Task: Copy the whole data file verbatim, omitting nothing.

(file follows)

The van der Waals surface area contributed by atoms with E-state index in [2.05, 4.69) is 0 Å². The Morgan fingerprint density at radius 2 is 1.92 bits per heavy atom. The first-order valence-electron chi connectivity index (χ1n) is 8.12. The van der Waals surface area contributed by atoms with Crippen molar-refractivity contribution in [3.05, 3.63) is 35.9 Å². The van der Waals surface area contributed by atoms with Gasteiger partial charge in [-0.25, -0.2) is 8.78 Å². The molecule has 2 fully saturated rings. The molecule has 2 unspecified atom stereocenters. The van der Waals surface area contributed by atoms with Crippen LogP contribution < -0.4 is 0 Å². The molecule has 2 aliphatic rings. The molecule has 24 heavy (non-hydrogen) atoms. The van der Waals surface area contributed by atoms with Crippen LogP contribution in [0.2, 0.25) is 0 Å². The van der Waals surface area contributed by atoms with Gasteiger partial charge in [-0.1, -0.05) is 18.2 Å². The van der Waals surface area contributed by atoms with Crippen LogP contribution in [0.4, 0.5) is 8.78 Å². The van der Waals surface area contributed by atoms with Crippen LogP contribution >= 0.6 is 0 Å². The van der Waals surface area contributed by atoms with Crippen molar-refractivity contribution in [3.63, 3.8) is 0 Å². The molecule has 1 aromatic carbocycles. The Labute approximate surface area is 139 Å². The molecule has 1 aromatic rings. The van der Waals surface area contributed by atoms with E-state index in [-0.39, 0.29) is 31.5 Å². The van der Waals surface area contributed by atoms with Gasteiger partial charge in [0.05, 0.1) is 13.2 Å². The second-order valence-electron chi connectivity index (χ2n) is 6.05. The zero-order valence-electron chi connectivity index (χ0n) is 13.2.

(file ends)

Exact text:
The van der Waals surface area contributed by atoms with E-state index in [2.05, 4.69) is 0 Å². The Morgan fingerprint density at radius 2 is 1.92 bits per heavy atom. The first-order valence-electron chi connectivity index (χ1n) is 8.12. The van der Waals surface area contributed by atoms with Crippen molar-refractivity contribution in [3.05, 3.63) is 35.9 Å². The van der Waals surface area contributed by atoms with Gasteiger partial charge in [-0.25, -0.2) is 8.78 Å². The molecule has 2 fully saturated rings. The molecule has 2 unspecified atom stereocenters. The van der Waals surface area contributed by atoms with Crippen LogP contribution < -0.4 is 0 Å². The molecule has 2 aliphatic rings. The molecule has 24 heavy (non-hydrogen) atoms. The van der Waals surface area contributed by atoms with Crippen LogP contribution in [0.2, 0.25) is 0 Å². The van der Waals surface area contributed by atoms with Gasteiger partial charge in [-0.1, -0.05) is 18.2 Å². The van der Waals surface area contributed by atoms with Crippen LogP contribution in [0.4, 0.5) is 8.78 Å². The van der Waals surface area contributed by atoms with Crippen LogP contribution >= 0.6 is 0 Å². The van der Waals surface area contributed by atoms with Crippen molar-refractivity contribution in [3.63, 3.8) is 0 Å². The molecule has 1 aromatic carbocycles. The Labute approximate surface area is 139 Å². The molecule has 1 aromatic rings. The van der Waals surface area contributed by atoms with E-state index in [-0.39, 0.29) is 31.5 Å². The van der Waals surface area contributed by atoms with Gasteiger partial charge in [0.05, 0.1) is 13.2 Å². The second-order valence-electron chi connectivity index (χ2n) is 6.05. The zero-order valence-electron chi connectivity index (χ0n) is 13.2.